What the SNC-Lavalin scandal has revealed is that some of the day-to-day, behind-the-scenes business that occupies the Prime Minister’s Office, federal ministers and their staffers, while not technically illegal, can often venture into what Trudeau’s former principal secretary Gerald Butts has termed a “grey area” that was perceived by Wilson-Raybould — and indeed by much of the Canadian public at large — as inappropriately crossing ethical lines.
But if this “grey area” is going to cause so much confusion and consternation, wonders Macfarlane, wouldn’t it be best to steer clear of that whole hornet’s nest in the first place? He’s also not sure that Trudeau, who seems steadfast in his opinion that he was only doing the right thing to protect SNC-Lavalin jobs in Quebec, has realized the potential cost of conducting parliamentary business in this grey area.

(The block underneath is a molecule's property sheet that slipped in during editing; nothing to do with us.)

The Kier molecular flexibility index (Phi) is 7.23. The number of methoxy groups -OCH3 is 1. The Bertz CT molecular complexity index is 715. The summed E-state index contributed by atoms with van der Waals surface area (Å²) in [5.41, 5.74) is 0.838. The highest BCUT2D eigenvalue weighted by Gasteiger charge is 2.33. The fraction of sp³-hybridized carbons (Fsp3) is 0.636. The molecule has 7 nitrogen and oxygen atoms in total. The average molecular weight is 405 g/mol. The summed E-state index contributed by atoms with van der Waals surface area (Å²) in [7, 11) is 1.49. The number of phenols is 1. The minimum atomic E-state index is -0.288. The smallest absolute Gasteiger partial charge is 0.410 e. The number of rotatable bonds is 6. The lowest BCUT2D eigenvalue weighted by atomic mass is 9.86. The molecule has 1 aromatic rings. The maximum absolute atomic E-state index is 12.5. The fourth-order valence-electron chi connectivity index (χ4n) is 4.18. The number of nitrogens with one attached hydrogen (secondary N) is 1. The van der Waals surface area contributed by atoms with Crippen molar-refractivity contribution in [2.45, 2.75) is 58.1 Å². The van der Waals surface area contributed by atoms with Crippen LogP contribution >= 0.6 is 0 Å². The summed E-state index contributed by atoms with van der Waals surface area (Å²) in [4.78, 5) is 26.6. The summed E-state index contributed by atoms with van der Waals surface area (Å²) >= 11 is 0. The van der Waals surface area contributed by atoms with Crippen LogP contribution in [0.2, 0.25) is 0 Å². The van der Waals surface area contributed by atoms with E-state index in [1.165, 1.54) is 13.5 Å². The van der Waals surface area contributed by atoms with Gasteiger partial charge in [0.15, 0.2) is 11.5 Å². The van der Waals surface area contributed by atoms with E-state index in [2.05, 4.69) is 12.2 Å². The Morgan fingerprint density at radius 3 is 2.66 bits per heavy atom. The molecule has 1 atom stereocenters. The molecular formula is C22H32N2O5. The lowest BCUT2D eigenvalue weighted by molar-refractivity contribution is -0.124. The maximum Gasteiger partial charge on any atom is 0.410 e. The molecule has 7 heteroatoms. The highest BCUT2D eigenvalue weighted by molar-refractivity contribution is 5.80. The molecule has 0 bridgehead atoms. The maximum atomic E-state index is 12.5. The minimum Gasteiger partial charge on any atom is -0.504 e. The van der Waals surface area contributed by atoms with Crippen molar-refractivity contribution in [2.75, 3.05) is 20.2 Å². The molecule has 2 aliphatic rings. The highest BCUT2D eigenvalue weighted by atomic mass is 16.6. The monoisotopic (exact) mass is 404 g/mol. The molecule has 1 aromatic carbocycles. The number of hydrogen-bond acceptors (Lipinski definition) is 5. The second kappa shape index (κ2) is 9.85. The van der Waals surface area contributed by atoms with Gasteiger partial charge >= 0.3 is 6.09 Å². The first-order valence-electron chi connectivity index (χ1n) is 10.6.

“If Mr. Butts is acknowledging that this is a grey zone or grey area, why are you playing in a grey area?” offers Macfarlane. “The safe thing, to me, is to treat the grey area as, in fact, a red zone that you should avoid just for ethical propriety and that’s where the discussion needs to be if there’s going to be a lesson out of this. The prime minister, unfortunately, at today’s press conference indicated he still feels nothing is wrong. I don’t think he’s actually being very self-reflexive in looking for a ‘teachable moment,’ in looking for what lessons should be learned from that. The discussion shouldn’t be ‘What does the law allow?’ and that’s going to be the baseline for our behaviour; the discussion needs to be ‘What ethical boundaries should we add on top of the formal rules or laws that exist and how should we conduct ourselves to ensure that an attorney general doesn’t have conflicting perceptions about the messages she’s receiving?’”